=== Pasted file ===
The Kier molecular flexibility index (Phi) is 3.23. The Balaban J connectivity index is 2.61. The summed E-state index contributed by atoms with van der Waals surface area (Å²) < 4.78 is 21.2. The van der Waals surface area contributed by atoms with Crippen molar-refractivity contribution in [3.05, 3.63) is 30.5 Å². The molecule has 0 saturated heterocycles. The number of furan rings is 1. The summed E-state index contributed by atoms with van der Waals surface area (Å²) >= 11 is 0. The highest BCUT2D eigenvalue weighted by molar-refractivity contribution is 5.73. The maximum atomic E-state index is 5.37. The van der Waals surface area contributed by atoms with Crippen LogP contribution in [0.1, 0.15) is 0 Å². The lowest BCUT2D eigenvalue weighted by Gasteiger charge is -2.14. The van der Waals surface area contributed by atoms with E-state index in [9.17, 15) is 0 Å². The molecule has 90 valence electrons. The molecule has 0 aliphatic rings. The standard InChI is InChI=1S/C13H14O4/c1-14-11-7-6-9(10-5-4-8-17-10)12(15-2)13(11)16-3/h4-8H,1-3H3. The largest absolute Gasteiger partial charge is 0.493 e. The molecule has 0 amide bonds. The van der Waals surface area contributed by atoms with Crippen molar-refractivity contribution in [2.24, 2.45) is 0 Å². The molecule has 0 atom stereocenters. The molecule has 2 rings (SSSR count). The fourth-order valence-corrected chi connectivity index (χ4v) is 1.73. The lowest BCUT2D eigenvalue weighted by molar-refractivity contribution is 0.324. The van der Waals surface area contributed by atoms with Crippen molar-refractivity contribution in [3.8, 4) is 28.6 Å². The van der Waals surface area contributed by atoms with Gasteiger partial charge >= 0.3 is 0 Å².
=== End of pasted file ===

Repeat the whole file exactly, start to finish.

The Kier molecular flexibility index (Phi) is 3.23. The Balaban J connectivity index is 2.61. The summed E-state index contributed by atoms with van der Waals surface area (Å²) < 4.78 is 21.2. The van der Waals surface area contributed by atoms with Crippen molar-refractivity contribution in [3.05, 3.63) is 30.5 Å². The molecule has 0 saturated heterocycles. The number of furan rings is 1. The summed E-state index contributed by atoms with van der Waals surface area (Å²) >= 11 is 0. The highest BCUT2D eigenvalue weighted by molar-refractivity contribution is 5.73. The maximum atomic E-state index is 5.37. The van der Waals surface area contributed by atoms with Crippen LogP contribution in [0.1, 0.15) is 0 Å². The lowest BCUT2D eigenvalue weighted by Gasteiger charge is -2.14. The van der Waals surface area contributed by atoms with E-state index in [9.17, 15) is 0 Å². The molecule has 90 valence electrons. The molecule has 0 aliphatic rings. The standard InChI is InChI=1S/C13H14O4/c1-14-11-7-6-9(10-5-4-8-17-10)12(15-2)13(11)16-3/h4-8H,1-3H3. The largest absolute Gasteiger partial charge is 0.493 e. The molecule has 0 amide bonds. The van der Waals surface area contributed by atoms with Crippen molar-refractivity contribution in [2.24, 2.45) is 0 Å². The molecule has 0 atom stereocenters. The molecule has 2 rings (SSSR count). The fourth-order valence-corrected chi connectivity index (χ4v) is 1.73. The lowest BCUT2D eigenvalue weighted by molar-refractivity contribution is 0.324. The van der Waals surface area contributed by atoms with Crippen molar-refractivity contribution in [3.8, 4) is 28.6 Å². The van der Waals surface area contributed by atoms with Gasteiger partial charge >= 0.3 is 0 Å².